Wednesday, 18 November 2020 11:55

Ambassadors don their farm boots

Written by  Sudesh Kissun
EU ambassadors and Wairarapa farmers enjoy drinks at Ruamahanga River on the Williams' farm. EU ambassadors and Wairarapa farmers enjoy drinks at Ruamahanga River on the Williams' farm.

It's not every day that New Zealand farmers get high ranking European diplomats through their farm gates.

But when Wellington-based EU ambassadors arrived in the Wairarapa for a two-day tour this month, the host farmers were ready to showcase their farming practices.

Federated Farmers vice president Karen Williams and husband Mick were one of the host farms for the ambassadors of France, Germany, Hungary, Netherlands and Spain and the European Union.

Williams told Rural News the trip, organised by NZ special trade envoy Mel Poulson, was timely as the EU and NZ are locked in free trade deal negotiations.

“In NZ, overall we farm pretty sustainably. We want our trading partners to see and understand how we do it,” she told Rural News.

“We have a great story to tell the world.”

Williams noted that sustainability was now part of free trade negotiations.

“From our perspective, we want to produce food more sustainably and, at the same time, there is more and more demand from our consumers for sustainable food.”

As well as the Williams’ arable farm, the ambassadors visited a dairy farm, an apple orchard, a sheep and beef operation and met with a farm forestry owner and a winery operator.

They were also treated to food and wines produced by local farms.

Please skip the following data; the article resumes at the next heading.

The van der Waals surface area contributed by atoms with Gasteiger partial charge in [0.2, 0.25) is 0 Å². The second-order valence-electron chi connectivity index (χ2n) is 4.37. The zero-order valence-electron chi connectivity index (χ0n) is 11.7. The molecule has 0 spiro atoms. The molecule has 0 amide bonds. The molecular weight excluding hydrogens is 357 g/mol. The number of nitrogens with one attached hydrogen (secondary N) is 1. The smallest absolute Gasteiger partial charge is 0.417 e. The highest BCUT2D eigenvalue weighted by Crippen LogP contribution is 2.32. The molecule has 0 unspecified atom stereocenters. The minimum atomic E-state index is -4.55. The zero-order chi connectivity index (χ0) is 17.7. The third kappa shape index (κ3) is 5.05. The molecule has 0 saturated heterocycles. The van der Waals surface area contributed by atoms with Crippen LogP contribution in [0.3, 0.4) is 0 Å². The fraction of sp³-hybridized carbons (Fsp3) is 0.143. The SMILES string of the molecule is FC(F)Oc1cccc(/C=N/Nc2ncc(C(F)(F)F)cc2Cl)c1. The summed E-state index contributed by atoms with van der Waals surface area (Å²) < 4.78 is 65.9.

Williams says the ambassadors were impressed with the production systems.

“They saw the passion we have for growing good food, the way we take care of land and water,” she says.

“They were happy to meet the people behind food production and there were open and robust discussions with farmers.

“For us, it was an opportunity to talk to those who represent the markets where we sell our food.”

 At the Williams’ farm, the ambassadors were shown how they direct drill seeds and don’t cultivate the land. Barley was dissected to show them different stages of growth.

The ambassadors also strolled through 2ha of native bush that is under a Queen Elizabeth 2 National Trust covenant.

The visit ended with a visit to the Ruamahanga River – 2.8km of which runs through the property.

During the trip, the ambassadors enjoyed dinner of pork, lamb and beef from local farms, local Ata Rangi wines and bread made from Durum wheat grown on the Williams’ farm.

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